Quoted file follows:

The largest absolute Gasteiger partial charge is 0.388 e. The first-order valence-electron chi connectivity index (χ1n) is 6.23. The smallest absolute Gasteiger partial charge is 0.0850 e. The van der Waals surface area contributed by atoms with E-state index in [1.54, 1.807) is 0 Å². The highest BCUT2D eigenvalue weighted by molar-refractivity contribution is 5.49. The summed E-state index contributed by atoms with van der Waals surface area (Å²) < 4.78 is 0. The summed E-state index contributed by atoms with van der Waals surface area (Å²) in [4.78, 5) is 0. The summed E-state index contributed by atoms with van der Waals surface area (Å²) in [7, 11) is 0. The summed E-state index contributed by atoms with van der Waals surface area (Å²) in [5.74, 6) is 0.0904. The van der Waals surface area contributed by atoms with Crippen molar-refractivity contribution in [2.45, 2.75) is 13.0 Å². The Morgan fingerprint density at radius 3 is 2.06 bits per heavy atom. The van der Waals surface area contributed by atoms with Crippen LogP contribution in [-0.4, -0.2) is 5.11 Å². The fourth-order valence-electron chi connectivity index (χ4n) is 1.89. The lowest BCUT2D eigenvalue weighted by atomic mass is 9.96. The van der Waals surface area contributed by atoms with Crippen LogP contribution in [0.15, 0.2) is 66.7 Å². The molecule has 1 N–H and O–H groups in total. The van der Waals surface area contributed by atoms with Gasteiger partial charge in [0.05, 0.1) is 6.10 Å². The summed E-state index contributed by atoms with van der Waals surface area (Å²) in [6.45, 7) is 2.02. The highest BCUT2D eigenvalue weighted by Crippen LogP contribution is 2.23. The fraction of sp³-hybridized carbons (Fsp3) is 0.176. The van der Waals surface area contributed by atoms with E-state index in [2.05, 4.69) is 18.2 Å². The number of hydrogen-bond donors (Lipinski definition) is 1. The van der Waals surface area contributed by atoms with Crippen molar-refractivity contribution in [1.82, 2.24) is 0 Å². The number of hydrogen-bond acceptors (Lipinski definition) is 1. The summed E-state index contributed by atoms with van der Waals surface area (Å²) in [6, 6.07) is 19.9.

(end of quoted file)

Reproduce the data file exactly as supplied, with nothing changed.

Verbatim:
The largest absolute Gasteiger partial charge is 0.388 e. The first-order valence-electron chi connectivity index (χ1n) is 6.23. The smallest absolute Gasteiger partial charge is 0.0850 e. The van der Waals surface area contributed by atoms with E-state index in [1.54, 1.807) is 0 Å². The highest BCUT2D eigenvalue weighted by molar-refractivity contribution is 5.49. The summed E-state index contributed by atoms with van der Waals surface area (Å²) < 4.78 is 0. The summed E-state index contributed by atoms with van der Waals surface area (Å²) in [4.78, 5) is 0. The summed E-state index contributed by atoms with van der Waals surface area (Å²) in [7, 11) is 0. The summed E-state index contributed by atoms with van der Waals surface area (Å²) in [5.74, 6) is 0.0904. The van der Waals surface area contributed by atoms with Crippen molar-refractivity contribution in [2.45, 2.75) is 13.0 Å². The Morgan fingerprint density at radius 3 is 2.06 bits per heavy atom. The van der Waals surface area contributed by atoms with Crippen LogP contribution in [-0.4, -0.2) is 5.11 Å². The fourth-order valence-electron chi connectivity index (χ4n) is 1.89. The lowest BCUT2D eigenvalue weighted by atomic mass is 9.96. The van der Waals surface area contributed by atoms with Crippen LogP contribution in [0.15, 0.2) is 66.7 Å². The molecule has 1 N–H and O–H groups in total. The van der Waals surface area contributed by atoms with Gasteiger partial charge in [0.05, 0.1) is 6.10 Å². The summed E-state index contributed by atoms with van der Waals surface area (Å²) in [6.45, 7) is 2.02. The highest BCUT2D eigenvalue weighted by Crippen LogP contribution is 2.23. The fraction of sp³-hybridized carbons (Fsp3) is 0.176. The van der Waals surface area contributed by atoms with E-state index in [2.05, 4.69) is 18.2 Å². The number of hydrogen-bond donors (Lipinski definition) is 1. The van der Waals surface area contributed by atoms with Crippen molar-refractivity contribution in [1.82, 2.24) is 0 Å². The number of hydrogen-bond acceptors (Lipinski definition) is 1. The summed E-state index contributed by atoms with van der Waals surface area (Å²) in [6, 6.07) is 19.9.